Thursday, December 5, 2013
United Nations selects Mexico's Supreme Judicial Court for prestigious Defense of Human Rights Award
*Updated Dec. 10*
The Supreme Judicial Court of Mexico (SCJN) is one of several winners of the United Nations 2013 Defense of Human Rights Award, given out every five years by the world organization.
The U.N. noted that the SCJN "has made important progress in the promotion of human rights through its interpretations and application of the Mexican Constitution, and its recognition of the nation's duties under international law."
"At the same time, the Court has established important standards in human rights for Mexico and the Latin American region," said a U.N. statement.
Unlike many courts of ultimate instance, in resolving legal disputes the Mexican Supreme Judicial Court frequently places much emphasis on emerging human rights standards around the world and its perception of the country's obligations under international treaties and conventions. In contrast, the U.S. Supreme Court generally decides cases based exclusively upon American law, as set forth in the Constitution, state and federal statutes, administrative regulations and prior judicial decisions, without reference to or reliance upon foreign legal sources. An excellent illustration of the latter is this 2008 opinion, where the Supreme Court ignored a mandate of the International Court of Justice at The Hague, in a case involving 51 Mexicans facing death sentences in U.S. state courts.
The U.N. said the award is intended not only to recognize the achievements of the Court, but to send a message of support and solidarity to human rights advocates working throughout the international community.
All of the awards announced today will be formally presented by the organization at a ceremony in New York on Dec. 10, World Human Rights Day.
Previous winners include former South African president Nelson Mandela, who died in Johannesburg today at 95.
Dec. 10 - The president of Mexico's Supreme Judicial Court today received the Human Rights Award on behalf of the 11 member tribunal during a ceremony at U.N. headquarters in New York. The Court is the first ever to receive the prestigious award.
In acceptance remarks chief judge Juan Silva Meza said, "the Supreme Court of Mexico considers this recognition not only to be congratulatory in nature, but one which imposes an obligation on all of us as we begin a constitutional reconstruction of the country."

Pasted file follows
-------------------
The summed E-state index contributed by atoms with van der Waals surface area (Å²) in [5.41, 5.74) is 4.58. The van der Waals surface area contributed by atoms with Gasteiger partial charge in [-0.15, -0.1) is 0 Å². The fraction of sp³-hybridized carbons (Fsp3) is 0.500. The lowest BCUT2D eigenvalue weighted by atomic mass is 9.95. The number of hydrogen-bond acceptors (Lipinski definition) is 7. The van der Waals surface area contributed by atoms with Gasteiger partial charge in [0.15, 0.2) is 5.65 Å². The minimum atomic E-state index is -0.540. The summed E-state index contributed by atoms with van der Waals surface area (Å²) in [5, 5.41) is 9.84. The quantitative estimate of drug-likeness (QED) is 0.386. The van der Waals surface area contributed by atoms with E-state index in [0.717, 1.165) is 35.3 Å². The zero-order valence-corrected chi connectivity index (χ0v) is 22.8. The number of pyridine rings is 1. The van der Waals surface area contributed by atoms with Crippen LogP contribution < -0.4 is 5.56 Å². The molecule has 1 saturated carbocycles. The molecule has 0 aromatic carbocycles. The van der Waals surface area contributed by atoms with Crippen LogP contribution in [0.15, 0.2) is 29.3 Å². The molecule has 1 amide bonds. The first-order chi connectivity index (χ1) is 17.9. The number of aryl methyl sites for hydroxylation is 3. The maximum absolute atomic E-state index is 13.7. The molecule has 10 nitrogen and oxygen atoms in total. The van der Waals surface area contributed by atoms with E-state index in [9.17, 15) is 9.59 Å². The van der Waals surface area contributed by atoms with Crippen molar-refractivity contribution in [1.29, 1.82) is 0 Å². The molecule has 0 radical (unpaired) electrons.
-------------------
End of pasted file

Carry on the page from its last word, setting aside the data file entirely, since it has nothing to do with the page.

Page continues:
Dec. 26 - Condemned Mexican's approaching date with Texas execution chamber poses international risks for U.S.
May 20, 2014 - Huge salaries of Mexican Supreme Court judges far outstrip their judicial brethren
Key decisions of the Supreme Judicial Court reported by MGR:
Feb. 27 - Mexican high court awards punitive damages in Acapulco hotel electrocution case
Jan. 16 - Mexican judges: warrantless cell phone tracking is legal
Mexican Supreme Court rejects appeal of co-defendant in U.S. agent's 1985 murder case
Mexican Supreme Court overturns release of Guadalajara Cartel drug lord
Mexican Supreme Court establishes U.S. style property division rules in divorce cases
Mexican Supreme Court rejects HIV discrimination case
Mexican Supreme Court ruling expands abortion rights
Mexican Supreme Court orders Canadian Cynthia Vanier released, on narrow legal technicalities
Same sex marriage arrives at the U.S. Supreme Court - and at the Mexican Supreme Court
Mexican Supreme Court: anti-gay comments are hate speech, not free speech
Mexico's Supreme Court approves polygraph tests for federal prosecutors, with limitations
Mexico's Supreme Court orders Florence Cassez freed
Mexico's Supreme Court takes another step towards nationwide recognition of gay marriage
Mexican Supreme Court hands landmark legal victory to woman almost killed by her boyfriend
Mexican Supreme Court strips military courts of criminal jurisdiction in offenses against civilians
Mexico's high court rejects lie detectors, drug tests, psych profiles for political candidates
Mexico's highest court upholds right of same-sex couples to marry, but only in some states
Mexico's Supreme Judicial Court fails to strike down state anti-abortion laws
© MGRR 2013. All rights reserved. This article may be cited or briefly quoted with proper attribution or a hyperlink, but not reproduced without permission.
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